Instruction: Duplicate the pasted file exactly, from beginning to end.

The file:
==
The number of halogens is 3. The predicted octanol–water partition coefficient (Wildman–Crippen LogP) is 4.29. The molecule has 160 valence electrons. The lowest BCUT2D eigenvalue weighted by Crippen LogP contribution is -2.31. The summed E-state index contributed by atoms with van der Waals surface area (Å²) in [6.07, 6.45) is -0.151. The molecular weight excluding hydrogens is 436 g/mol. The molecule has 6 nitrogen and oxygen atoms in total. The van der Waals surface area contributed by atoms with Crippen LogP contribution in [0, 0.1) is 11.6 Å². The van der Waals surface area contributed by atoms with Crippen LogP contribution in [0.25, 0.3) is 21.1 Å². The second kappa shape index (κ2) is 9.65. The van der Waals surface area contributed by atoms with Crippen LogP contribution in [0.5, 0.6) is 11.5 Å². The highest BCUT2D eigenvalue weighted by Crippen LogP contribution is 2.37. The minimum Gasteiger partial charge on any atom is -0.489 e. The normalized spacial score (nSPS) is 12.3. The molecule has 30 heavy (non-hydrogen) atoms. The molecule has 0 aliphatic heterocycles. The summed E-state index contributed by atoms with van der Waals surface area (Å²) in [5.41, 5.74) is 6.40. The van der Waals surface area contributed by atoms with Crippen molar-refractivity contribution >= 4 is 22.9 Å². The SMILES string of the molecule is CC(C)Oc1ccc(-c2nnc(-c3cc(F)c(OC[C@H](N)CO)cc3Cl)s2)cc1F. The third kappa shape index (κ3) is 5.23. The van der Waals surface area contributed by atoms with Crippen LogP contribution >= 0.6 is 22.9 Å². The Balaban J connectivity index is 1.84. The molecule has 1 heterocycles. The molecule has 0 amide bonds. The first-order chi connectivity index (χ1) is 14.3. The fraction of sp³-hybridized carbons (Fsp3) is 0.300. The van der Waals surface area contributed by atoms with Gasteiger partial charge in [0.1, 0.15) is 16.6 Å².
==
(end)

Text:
The number of halogens is 3. The predicted octanol–water partition coefficient (Wildman–Crippen LogP) is 4.29. The molecule has 160 valence electrons. The lowest BCUT2D eigenvalue weighted by Crippen LogP contribution is -2.31. The summed E-state index contributed by atoms with van der Waals surface area (Å²) in [6.07, 6.45) is -0.151. The molecular weight excluding hydrogens is 436 g/mol. The molecule has 6 nitrogen and oxygen atoms in total. The van der Waals surface area contributed by atoms with Crippen LogP contribution in [0, 0.1) is 11.6 Å². The van der Waals surface area contributed by atoms with Crippen LogP contribution in [0.25, 0.3) is 21.1 Å². The second kappa shape index (κ2) is 9.65. The van der Waals surface area contributed by atoms with Crippen LogP contribution in [0.5, 0.6) is 11.5 Å². The highest BCUT2D eigenvalue weighted by Crippen LogP contribution is 2.37. The minimum Gasteiger partial charge on any atom is -0.489 e. The normalized spacial score (nSPS) is 12.3. The molecule has 30 heavy (non-hydrogen) atoms. The molecule has 0 aliphatic heterocycles. The summed E-state index contributed by atoms with van der Waals surface area (Å²) in [5.41, 5.74) is 6.40. The van der Waals surface area contributed by atoms with Crippen molar-refractivity contribution >= 4 is 22.9 Å². The SMILES string of the molecule is CC(C)Oc1ccc(-c2nnc(-c3cc(F)c(OC[C@H](N)CO)cc3Cl)s2)cc1F. The third kappa shape index (κ3) is 5.23. The van der Waals surface area contributed by atoms with Crippen LogP contribution >= 0.6 is 22.9 Å². The Balaban J connectivity index is 1.84. The molecule has 1 heterocycles. The molecule has 0 amide bonds. The first-order chi connectivity index (χ1) is 14.3. The fraction of sp³-hybridized carbons (Fsp3) is 0.300. The van der Waals surface area contributed by atoms with Gasteiger partial charge in [0.1, 0.15) is 16.6 Å².